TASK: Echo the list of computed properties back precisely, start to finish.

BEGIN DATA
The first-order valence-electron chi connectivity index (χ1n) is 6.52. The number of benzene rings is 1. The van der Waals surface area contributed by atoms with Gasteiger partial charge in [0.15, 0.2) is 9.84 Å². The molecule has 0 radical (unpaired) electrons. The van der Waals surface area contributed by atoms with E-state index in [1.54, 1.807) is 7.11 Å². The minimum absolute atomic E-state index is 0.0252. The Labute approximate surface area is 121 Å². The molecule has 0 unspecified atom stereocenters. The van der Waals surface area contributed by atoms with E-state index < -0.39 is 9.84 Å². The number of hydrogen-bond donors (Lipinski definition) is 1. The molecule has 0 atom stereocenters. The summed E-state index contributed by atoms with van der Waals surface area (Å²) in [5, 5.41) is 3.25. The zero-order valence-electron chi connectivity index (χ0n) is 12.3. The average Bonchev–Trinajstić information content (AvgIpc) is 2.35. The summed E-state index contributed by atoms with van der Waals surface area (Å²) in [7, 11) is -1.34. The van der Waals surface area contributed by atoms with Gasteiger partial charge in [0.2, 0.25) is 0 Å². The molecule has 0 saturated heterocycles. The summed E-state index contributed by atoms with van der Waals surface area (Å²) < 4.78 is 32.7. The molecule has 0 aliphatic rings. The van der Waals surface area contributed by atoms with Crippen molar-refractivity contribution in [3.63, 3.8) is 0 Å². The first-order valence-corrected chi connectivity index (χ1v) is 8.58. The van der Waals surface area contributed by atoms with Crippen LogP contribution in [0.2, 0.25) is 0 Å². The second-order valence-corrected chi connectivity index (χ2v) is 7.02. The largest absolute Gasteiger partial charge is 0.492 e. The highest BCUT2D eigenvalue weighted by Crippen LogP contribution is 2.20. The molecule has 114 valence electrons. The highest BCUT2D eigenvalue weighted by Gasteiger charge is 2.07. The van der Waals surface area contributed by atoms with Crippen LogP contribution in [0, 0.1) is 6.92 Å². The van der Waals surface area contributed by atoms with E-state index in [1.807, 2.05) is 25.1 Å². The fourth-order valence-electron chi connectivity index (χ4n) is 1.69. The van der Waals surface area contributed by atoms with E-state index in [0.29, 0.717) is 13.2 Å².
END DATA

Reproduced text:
The first-order valence-electron chi connectivity index (χ1n) is 6.52. The number of benzene rings is 1. The van der Waals surface area contributed by atoms with Gasteiger partial charge in [0.15, 0.2) is 9.84 Å². The molecule has 0 radical (unpaired) electrons. The van der Waals surface area contributed by atoms with E-state index in [1.54, 1.807) is 7.11 Å². The minimum absolute atomic E-state index is 0.0252. The Labute approximate surface area is 121 Å². The molecule has 0 unspecified atom stereocenters. The van der Waals surface area contributed by atoms with E-state index < -0.39 is 9.84 Å². The number of hydrogen-bond donors (Lipinski definition) is 1. The molecule has 0 atom stereocenters. The summed E-state index contributed by atoms with van der Waals surface area (Å²) in [5, 5.41) is 3.25. The zero-order valence-electron chi connectivity index (χ0n) is 12.3. The average Bonchev–Trinajstić information content (AvgIpc) is 2.35. The summed E-state index contributed by atoms with van der Waals surface area (Å²) in [7, 11) is -1.34. The van der Waals surface area contributed by atoms with Gasteiger partial charge in [0.2, 0.25) is 0 Å². The molecule has 0 saturated heterocycles. The summed E-state index contributed by atoms with van der Waals surface area (Å²) < 4.78 is 32.7. The molecule has 0 aliphatic rings. The van der Waals surface area contributed by atoms with Crippen molar-refractivity contribution in [3.63, 3.8) is 0 Å². The first-order valence-corrected chi connectivity index (χ1v) is 8.58. The van der Waals surface area contributed by atoms with Crippen LogP contribution in [0.2, 0.25) is 0 Å². The second-order valence-corrected chi connectivity index (χ2v) is 7.02. The largest absolute Gasteiger partial charge is 0.492 e. The highest BCUT2D eigenvalue weighted by Crippen LogP contribution is 2.20. The molecule has 114 valence electrons. The highest BCUT2D eigenvalue weighted by Gasteiger charge is 2.07. The van der Waals surface area contributed by atoms with Crippen LogP contribution in [0, 0.1) is 6.92 Å². The van der Waals surface area contributed by atoms with E-state index in [1.807, 2.05) is 25.1 Å². The fourth-order valence-electron chi connectivity index (χ4n) is 1.69. The van der Waals surface area contributed by atoms with E-state index in [0.29, 0.717) is 13.2 Å².